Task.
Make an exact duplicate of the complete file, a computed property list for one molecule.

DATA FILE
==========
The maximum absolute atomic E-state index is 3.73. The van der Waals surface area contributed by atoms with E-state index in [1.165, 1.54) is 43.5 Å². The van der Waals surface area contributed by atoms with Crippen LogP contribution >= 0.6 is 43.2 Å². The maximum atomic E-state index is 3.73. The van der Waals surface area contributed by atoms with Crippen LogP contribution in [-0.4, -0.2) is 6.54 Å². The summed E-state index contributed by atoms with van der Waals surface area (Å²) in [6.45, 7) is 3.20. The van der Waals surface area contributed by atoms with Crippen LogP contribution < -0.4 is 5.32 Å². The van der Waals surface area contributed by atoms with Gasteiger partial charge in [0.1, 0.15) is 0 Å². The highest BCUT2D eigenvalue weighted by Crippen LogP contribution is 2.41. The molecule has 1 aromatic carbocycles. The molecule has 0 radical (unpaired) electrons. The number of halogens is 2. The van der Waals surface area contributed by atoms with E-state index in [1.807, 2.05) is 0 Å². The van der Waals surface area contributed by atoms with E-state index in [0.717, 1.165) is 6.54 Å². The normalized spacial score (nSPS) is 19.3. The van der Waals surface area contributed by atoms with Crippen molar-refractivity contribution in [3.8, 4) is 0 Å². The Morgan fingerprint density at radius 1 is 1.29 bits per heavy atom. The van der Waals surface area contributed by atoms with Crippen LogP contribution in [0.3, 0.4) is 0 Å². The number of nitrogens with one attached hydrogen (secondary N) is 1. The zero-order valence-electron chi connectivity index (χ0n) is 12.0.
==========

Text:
The maximum absolute atomic E-state index is 3.73. The van der Waals surface area contributed by atoms with E-state index in [1.165, 1.54) is 43.5 Å². The van der Waals surface area contributed by atoms with Crippen LogP contribution >= 0.6 is 43.2 Å². The maximum atomic E-state index is 3.73. The van der Waals surface area contributed by atoms with Crippen LogP contribution in [-0.4, -0.2) is 6.54 Å². The summed E-state index contributed by atoms with van der Waals surface area (Å²) in [6.45, 7) is 3.20. The van der Waals surface area contributed by atoms with Crippen LogP contribution < -0.4 is 5.32 Å². The van der Waals surface area contributed by atoms with Gasteiger partial charge in [0.1, 0.15) is 0 Å². The highest BCUT2D eigenvalue weighted by Crippen LogP contribution is 2.41. The molecule has 1 aromatic carbocycles. The molecule has 0 radical (unpaired) electrons. The number of halogens is 2. The van der Waals surface area contributed by atoms with E-state index in [1.807, 2.05) is 0 Å². The van der Waals surface area contributed by atoms with E-state index in [0.717, 1.165) is 6.54 Å². The normalized spacial score (nSPS) is 19.3. The van der Waals surface area contributed by atoms with Crippen molar-refractivity contribution in [3.8, 4) is 0 Å². The Morgan fingerprint density at radius 1 is 1.29 bits per heavy atom. The van der Waals surface area contributed by atoms with Crippen LogP contribution in [0.3, 0.4) is 0 Å². The number of nitrogens with one attached hydrogen (secondary N) is 1. The zero-order valence-electron chi connectivity index (χ0n) is 12.0.